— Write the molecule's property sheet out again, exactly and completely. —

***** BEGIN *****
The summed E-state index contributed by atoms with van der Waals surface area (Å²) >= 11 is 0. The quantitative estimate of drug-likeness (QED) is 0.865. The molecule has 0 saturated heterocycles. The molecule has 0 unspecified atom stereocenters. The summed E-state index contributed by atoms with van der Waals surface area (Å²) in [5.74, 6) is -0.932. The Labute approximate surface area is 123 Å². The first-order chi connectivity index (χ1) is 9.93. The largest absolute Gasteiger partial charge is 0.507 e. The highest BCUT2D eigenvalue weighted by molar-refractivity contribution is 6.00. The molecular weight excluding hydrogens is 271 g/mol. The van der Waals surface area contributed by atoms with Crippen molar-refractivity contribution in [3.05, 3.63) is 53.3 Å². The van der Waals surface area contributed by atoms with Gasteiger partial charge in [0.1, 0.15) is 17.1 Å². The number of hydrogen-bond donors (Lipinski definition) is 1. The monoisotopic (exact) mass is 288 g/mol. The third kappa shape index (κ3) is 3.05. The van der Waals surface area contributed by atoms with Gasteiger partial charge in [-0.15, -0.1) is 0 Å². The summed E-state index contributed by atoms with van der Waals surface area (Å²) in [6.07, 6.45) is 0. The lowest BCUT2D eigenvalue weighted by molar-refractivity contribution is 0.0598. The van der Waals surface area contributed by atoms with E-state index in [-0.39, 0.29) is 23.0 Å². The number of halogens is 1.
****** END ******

The summed E-state index contributed by atoms with van der Waals surface area (Å²) >= 11 is 0. The quantitative estimate of drug-likeness (QED) is 0.865. The molecule has 0 saturated heterocycles. The molecule has 0 unspecified atom stereocenters. The summed E-state index contributed by atoms with van der Waals surface area (Å²) in [5.74, 6) is -0.932. The Labute approximate surface area is 123 Å². The first-order chi connectivity index (χ1) is 9.93. The largest absolute Gasteiger partial charge is 0.507 e. The highest BCUT2D eigenvalue weighted by molar-refractivity contribution is 6.00. The molecular weight excluding hydrogens is 271 g/mol. The van der Waals surface area contributed by atoms with Crippen molar-refractivity contribution in [3.05, 3.63) is 53.3 Å². The van der Waals surface area contributed by atoms with Gasteiger partial charge in [0.1, 0.15) is 17.1 Å². The number of hydrogen-bond donors (Lipinski definition) is 1. The monoisotopic (exact) mass is 288 g/mol. The third kappa shape index (κ3) is 3.05. The van der Waals surface area contributed by atoms with Gasteiger partial charge in [-0.15, -0.1) is 0 Å². The summed E-state index contributed by atoms with van der Waals surface area (Å²) in [6.07, 6.45) is 0. The lowest BCUT2D eigenvalue weighted by molar-refractivity contribution is 0.0598. The van der Waals surface area contributed by atoms with E-state index in [-0.39, 0.29) is 23.0 Å². The number of halogens is 1.